A legal problem
JOURNALISTS, BOOKMAKERS, foreign exchange dealers, investment bankers hugely so (when they had the money) and English Premier League footballers. Those are just a few of the various groups whose members are widely assumed to be generally prone to excessive consumption of alcohol and/or “social” drugs.
However, an in-depth report published in London offers a surprising addition to the list – lawyers. Jim Baxter, editor of Britain’s Legal Business, reports: “It’s no secret that alcohol abuse has always been a problem for the legal profession, with lawyers celebrating a big deal with a case of Champagne or other drinks. But our survey has found lawyers are increasingly turning to hard drugs, both in and outside the workplace.”
LawCare, a charity that helps lawyers with work-related health problems, claims 30% of males in the profession and 20% of females drink to excess. Another charity, Alcohol Concern, urges: “The death rate from liver cirrhosis among lawyers is twice the overall national rate.”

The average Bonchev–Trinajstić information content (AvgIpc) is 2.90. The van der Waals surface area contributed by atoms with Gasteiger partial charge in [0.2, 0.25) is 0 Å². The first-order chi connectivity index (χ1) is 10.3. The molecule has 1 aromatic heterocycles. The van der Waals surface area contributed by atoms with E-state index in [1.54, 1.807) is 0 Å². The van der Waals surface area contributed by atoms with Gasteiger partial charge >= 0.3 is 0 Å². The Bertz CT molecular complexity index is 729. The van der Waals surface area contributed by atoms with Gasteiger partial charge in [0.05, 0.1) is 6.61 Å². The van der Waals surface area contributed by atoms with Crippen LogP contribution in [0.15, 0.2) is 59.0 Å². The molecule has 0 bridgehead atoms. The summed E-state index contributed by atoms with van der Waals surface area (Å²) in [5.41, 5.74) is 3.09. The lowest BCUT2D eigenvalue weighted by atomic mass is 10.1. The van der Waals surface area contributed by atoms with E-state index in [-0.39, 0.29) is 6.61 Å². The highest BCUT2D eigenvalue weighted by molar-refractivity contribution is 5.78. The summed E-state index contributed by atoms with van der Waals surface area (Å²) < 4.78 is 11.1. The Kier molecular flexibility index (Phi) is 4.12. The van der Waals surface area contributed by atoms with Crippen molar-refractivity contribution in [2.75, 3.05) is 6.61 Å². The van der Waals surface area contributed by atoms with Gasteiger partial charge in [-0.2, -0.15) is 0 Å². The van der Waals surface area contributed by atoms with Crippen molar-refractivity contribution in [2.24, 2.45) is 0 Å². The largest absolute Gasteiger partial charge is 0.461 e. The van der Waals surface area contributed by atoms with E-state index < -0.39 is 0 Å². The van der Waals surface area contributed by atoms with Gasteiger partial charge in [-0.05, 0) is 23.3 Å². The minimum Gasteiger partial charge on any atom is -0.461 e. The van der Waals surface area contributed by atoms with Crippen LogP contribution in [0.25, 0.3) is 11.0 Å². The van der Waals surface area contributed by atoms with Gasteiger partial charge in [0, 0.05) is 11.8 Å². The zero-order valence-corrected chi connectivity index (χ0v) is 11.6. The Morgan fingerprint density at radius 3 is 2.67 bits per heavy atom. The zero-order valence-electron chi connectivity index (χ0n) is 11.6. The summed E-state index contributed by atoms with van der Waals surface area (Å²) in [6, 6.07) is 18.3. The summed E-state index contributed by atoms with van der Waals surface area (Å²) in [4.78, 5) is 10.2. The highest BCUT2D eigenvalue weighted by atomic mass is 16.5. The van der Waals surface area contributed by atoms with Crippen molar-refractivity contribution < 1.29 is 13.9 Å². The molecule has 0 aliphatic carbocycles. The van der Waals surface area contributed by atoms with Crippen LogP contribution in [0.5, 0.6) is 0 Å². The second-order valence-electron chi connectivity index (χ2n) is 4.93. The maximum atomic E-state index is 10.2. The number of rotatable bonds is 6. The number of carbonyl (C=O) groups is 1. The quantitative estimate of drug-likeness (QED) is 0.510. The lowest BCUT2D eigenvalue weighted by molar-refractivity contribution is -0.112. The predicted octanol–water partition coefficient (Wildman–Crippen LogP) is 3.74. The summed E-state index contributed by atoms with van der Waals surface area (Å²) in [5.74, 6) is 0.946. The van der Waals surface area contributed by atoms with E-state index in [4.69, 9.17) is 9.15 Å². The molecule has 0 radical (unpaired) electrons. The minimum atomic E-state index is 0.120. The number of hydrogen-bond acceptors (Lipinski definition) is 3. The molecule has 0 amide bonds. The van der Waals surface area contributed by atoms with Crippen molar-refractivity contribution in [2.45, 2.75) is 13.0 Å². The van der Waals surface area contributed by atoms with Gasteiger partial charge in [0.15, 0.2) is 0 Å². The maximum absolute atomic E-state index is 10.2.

Legal Business quotes one lawyer as observing: “I spent £100 000 in one year on cocaine and nobody noticed. The law, unlike medicine and teaching, doesn’t care as long as you’re profitable.”
Neil Brener, a consultant psychiatrist at the Priory Group, says: “One eighth of my entire practice is made up of members of the legal profession. Substance abuse is absolutely endemic.”
Hilary Tilby, CEO of LawCare, told The Times of London: “Some 15% of our case files relate to drink or drugs. For those involving barristers (advocates) the figure is more than 30%. Once, after dinner, you’d be offered After Eights chocolates. Now it may well be a mirror with lines of cocaine.”